Whilst many Māori were eager to join the war effort overseas, others, especially those from Waikato, Taranaki and Urewera districts were reluctant to be involved.
There were several reasons for this reluctance, one being the wholesale confiscation of large areas of Māori land in Waikato following the land wars of the 1860s, and another falling from the belief that, as followers of Te Whiti and Tohu, Māori should not enter into direct conflict, but continue to uphold a position of passive resistance.
Because of a rule of Imperial Government that “no native race should be used in hostilities between European races”, Maori were not immediately sent to war. But on learning that Indian troops were in France, and African troops were to assist France, Maori, with the help of their MPs were permitted to send 250 men, as a Native Contingent, to Egypt.
This first Native Contingent, (Te Hokowhitu a Tu) left Wellington on 14 February, 1915.
Cowan says “That the young Maori was no degenerate, softened by the peaceful life, was quickly manifest when the First Contingent went into action at Gallipoli in 1915 … They were as grim and thorough as any Highland regiment in attack work with the bayonet, and they proved themselves equal to the tremendous nerve-test of sustained shellfire, the greatest test of all. They were the only native troops who hung out the whole of the bitter trench work in France in 1916-18. They were fully the equal of their forefathers in fortitude and endurance as in dash and energy. They were most willing workers.”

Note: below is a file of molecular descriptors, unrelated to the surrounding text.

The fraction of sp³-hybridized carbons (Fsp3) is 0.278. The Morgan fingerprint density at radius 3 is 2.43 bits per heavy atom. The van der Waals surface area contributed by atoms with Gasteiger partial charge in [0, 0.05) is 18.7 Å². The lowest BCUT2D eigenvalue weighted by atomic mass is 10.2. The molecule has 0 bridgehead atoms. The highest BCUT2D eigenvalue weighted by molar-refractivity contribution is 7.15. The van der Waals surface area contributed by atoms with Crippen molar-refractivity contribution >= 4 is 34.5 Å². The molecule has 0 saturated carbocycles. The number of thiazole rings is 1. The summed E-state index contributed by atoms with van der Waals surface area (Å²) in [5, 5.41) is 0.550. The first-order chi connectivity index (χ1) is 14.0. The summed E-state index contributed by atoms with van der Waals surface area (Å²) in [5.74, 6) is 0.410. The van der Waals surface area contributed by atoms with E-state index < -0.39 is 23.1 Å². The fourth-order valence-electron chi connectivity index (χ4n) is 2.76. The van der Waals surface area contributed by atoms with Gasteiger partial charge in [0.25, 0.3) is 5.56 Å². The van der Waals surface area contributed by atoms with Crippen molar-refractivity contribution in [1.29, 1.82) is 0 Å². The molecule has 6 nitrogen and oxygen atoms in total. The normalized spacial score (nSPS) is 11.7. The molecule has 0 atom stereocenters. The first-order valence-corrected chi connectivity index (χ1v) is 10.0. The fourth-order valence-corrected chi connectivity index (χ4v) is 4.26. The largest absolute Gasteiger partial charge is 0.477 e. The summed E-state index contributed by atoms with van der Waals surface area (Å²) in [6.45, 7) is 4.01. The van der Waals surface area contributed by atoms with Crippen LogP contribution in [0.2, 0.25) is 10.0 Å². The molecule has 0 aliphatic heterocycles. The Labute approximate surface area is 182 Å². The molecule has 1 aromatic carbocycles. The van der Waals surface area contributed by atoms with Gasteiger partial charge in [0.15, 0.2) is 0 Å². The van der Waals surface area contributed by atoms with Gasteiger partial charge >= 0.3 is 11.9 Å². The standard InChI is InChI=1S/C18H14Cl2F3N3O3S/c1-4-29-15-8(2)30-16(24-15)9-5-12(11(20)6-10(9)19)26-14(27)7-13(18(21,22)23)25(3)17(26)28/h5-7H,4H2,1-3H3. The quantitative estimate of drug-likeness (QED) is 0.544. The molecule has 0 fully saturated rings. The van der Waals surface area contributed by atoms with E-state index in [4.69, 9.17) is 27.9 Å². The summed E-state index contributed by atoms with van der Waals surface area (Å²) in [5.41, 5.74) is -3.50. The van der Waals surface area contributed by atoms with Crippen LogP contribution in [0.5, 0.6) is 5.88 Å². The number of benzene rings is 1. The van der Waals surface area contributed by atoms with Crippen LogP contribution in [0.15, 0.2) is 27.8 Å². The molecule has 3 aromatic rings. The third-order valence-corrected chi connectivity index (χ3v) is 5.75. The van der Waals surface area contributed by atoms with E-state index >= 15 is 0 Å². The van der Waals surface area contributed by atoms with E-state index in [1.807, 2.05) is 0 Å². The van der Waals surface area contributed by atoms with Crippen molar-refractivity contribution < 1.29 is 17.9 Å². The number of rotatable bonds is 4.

The Maori Contingent reached Gallipoli, via Malta around 2 July, 1915. They were involved in the Battle of Sari Bair, and Chunuk Bair, August of 1915.
On 20 February 1916, the remnants of the Native Contingent, plus Māori reinforcements, Otago Mounted Rifles, Niue Islanders and Rarotongan recruits became known as the New Zealand Pioneer Battalion.
In February 1916, Godley reorganised the New Zealand Expeditionary Force into the New Zealand Division and reunited Māori troops in the New Zealand Pioneer Battalion.
The stories of these soldiers are told in
Te Hokowhitu a Tu : the Maori Pioneer Battalion in the First World War / Christopher Pugsley
Maori in the great war / James Cowan.
“Maori form a significant proportion of the modern New Zealand Army, and Maori officers have achieved the very highest commands, Their unique culture is deeply embedded in its tradition and daily routines; celebrated by Maori (indigenous) and pakeha (non-indigenous) soldiers alike. The exploits of the 28th (Maori) Battalion in WWll – peerless in attack – are well-remembered. Not so well known is the major Maori contribution to the Allied cause in the Great War. Maori were quick to respond in 1914. Over five times as many as the specified contingent of 500 men volunteered, and that number of places was allocated on a tribal basis. As the centennial of the start of WWl approaches, it is timely to revise and republish Cowans 1926 work.” (Syndetics)
The last Maopo : the life and First World War sacrifice of Wiremu Maopo Letters from the First World War by Wiremu Tanai Kaihau Maopo (1886-1929) ; narrative by his great-granddaughter Tania Te Rangingangana Simpson (1965-).
The nzhistory.net.nz website has excellent information:
Here is the story of the native contingent leaving in 1915:
A brief story of the New Zealand Pioneer Battalion is here:
Other information held at Wellington City Libraries:
O’Connor, P. S. The recruitment of Maori soldiers 1914-1918, in, Political science ; vol. XIX, no. 2 (1967) pp.48-83
Pugsley, Christopher. The Maori Battalion in France in the First World War, in, The French and the Maori edited by John Dunmore. Heritage Press, 1992.